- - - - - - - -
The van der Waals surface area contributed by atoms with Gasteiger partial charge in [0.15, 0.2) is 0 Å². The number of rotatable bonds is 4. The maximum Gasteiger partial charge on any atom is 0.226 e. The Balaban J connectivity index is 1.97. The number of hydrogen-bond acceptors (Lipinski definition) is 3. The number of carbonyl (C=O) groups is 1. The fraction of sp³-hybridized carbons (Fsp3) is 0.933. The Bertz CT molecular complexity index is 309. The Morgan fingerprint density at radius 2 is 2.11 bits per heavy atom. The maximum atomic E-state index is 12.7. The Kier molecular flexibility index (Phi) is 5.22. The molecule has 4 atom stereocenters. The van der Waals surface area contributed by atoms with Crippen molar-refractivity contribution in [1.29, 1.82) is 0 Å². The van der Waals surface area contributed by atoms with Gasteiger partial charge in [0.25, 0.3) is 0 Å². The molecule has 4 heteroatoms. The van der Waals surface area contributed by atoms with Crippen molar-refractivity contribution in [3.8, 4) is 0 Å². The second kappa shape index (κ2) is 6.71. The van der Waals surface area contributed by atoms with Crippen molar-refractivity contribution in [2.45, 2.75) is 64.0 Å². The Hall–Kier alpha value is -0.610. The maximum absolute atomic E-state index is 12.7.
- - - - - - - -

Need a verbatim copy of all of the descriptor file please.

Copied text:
The van der Waals surface area contributed by atoms with Gasteiger partial charge in [0.15, 0.2) is 0 Å². The number of rotatable bonds is 4. The maximum Gasteiger partial charge on any atom is 0.226 e. The Balaban J connectivity index is 1.97. The number of hydrogen-bond acceptors (Lipinski definition) is 3. The number of carbonyl (C=O) groups is 1. The fraction of sp³-hybridized carbons (Fsp3) is 0.933. The Bertz CT molecular complexity index is 309. The Morgan fingerprint density at radius 2 is 2.11 bits per heavy atom. The maximum atomic E-state index is 12.7. The Kier molecular flexibility index (Phi) is 5.22. The molecule has 4 atom stereocenters. The van der Waals surface area contributed by atoms with Crippen molar-refractivity contribution in [1.29, 1.82) is 0 Å². The van der Waals surface area contributed by atoms with Gasteiger partial charge in [0.25, 0.3) is 0 Å². The molecule has 4 heteroatoms. The van der Waals surface area contributed by atoms with Crippen molar-refractivity contribution in [3.8, 4) is 0 Å². The second kappa shape index (κ2) is 6.71. The van der Waals surface area contributed by atoms with Crippen molar-refractivity contribution in [2.45, 2.75) is 64.0 Å². The Hall–Kier alpha value is -0.610. The maximum absolute atomic E-state index is 12.7.